For any small business operation, getting cash into the bank account is critical to survival. Without cash, the probability of success dissipates quickly. So how do you get cash into the bank account? There are several sources of cash: they include capital, loans and customer payments.
When the business operation starts the owners or family puts up the cash to begin the operation of the business. Usually capital is used to organize the company, set up office operations, and provide for temporary funding during the initial period of growth e.g. payroll, rent, utilities, general operating expenses. In addition, capital is used to make deposits and provide the down payments on large cost assets such as equipment and vehicles.
Loans are obtained to pay the balance of the large ticket items. This most often is never seen in the account as financing arrangements are created to pay for the large ticket items. There are two types of loans, secured and unsecured. Banks will rarely issue unsecured loans except to their best customers and even then, the bank uses some form of a wraparound security agreement to have access to collateral in case of default.
Finally and most importantly is the cash received from operations or more commonly referred to as the customer. Now those operations that receive their cash upfront have an advantage in start-up over most other types of operations. Examples include restaurants, hair salons, retail outlets and automotive maintenance. Here the customer pays for the product or service upon departure. Therefore the owner rarely if ever carries a receivable on the books. This decreases the initial cash in the form of capital to cover initial operations. For those that have to carry receivables such as maintenance companies, professional services, and contractors, you have to deal with collecting this money.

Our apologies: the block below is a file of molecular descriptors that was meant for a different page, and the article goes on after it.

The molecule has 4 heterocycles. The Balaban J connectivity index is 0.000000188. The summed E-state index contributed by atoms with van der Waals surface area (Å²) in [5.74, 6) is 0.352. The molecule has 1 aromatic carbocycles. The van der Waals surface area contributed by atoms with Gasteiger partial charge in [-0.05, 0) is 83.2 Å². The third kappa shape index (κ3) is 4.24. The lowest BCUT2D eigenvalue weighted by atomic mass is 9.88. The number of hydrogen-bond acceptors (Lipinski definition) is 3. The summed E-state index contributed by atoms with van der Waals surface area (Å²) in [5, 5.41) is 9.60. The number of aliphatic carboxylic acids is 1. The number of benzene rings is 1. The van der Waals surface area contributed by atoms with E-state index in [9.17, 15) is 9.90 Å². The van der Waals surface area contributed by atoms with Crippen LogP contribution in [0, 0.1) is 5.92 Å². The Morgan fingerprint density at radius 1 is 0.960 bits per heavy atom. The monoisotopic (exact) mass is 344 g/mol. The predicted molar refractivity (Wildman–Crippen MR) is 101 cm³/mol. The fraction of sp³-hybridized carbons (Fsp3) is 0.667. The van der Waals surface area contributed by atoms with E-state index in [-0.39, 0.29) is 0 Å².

Collecting money costs money! The biggest expense is nonpayment of the bill. The next biggest is the carrying cost of the money. Some small business operations utilize lines of credit to cover the time period of carrying the receivable on the books. Additional costs include having staff to collect receivables, incurring time and costs associated with processing statements and documentation of receivables. All of these add up to less money in the bank account.
If starting out in business, consider the above cash sources. It is better to be in the high cash operating system (where the customer pays immediately after product/service purchase) over the deferred receivables format. Once established, the business can slowly convert to the receivable format where margins should be higher and greater profit is generated over time. If no other choice than the traditional deferred system, then make sure initial capital is enough to sustain operations for the collection cycle. Remember the most common reason for business failure is the lack of capital at the onset of the business. Act on Knowledge.
If you have any comments or questions, e-mail me at dave (insert the usual ‘at’ symbol) businessecon.org. I would love to hear from you. If interested in my help as an accountant or consultant, contact me through the ‘My Services’ page in the footer.
If you found this article helpful, please consider a donation to the site. The donation button is just to the right. Even if you don’t make a contribution, I encourage you to read more articles on the website to help you become a better business entrepreneur.